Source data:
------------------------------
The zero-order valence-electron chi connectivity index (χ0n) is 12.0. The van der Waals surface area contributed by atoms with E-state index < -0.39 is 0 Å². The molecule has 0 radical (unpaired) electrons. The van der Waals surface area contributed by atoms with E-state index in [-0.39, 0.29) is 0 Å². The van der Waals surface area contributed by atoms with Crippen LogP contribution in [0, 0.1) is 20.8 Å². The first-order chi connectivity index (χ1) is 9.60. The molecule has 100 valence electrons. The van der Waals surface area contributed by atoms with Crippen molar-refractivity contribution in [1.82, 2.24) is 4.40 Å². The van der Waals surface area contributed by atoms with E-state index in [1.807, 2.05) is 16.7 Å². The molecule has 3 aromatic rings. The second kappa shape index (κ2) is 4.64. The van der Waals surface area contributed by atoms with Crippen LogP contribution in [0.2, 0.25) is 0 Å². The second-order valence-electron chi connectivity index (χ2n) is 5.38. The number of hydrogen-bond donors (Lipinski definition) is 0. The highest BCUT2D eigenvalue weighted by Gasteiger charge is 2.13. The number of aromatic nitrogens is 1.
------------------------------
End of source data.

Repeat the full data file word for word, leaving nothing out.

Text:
The zero-order valence-electron chi connectivity index (χ0n) is 12.0. The van der Waals surface area contributed by atoms with E-state index < -0.39 is 0 Å². The molecule has 0 radical (unpaired) electrons. The van der Waals surface area contributed by atoms with E-state index in [-0.39, 0.29) is 0 Å². The van der Waals surface area contributed by atoms with Crippen LogP contribution in [0, 0.1) is 20.8 Å². The first-order chi connectivity index (χ1) is 9.60. The molecule has 100 valence electrons. The van der Waals surface area contributed by atoms with Crippen molar-refractivity contribution in [1.82, 2.24) is 4.40 Å². The van der Waals surface area contributed by atoms with E-state index in [1.807, 2.05) is 16.7 Å². The molecule has 3 aromatic rings. The second kappa shape index (κ2) is 4.64. The van der Waals surface area contributed by atoms with Crippen LogP contribution in [0.2, 0.25) is 0 Å². The second-order valence-electron chi connectivity index (χ2n) is 5.38. The number of hydrogen-bond donors (Lipinski definition) is 0. The highest BCUT2D eigenvalue weighted by Gasteiger charge is 2.13. The number of aromatic nitrogens is 1.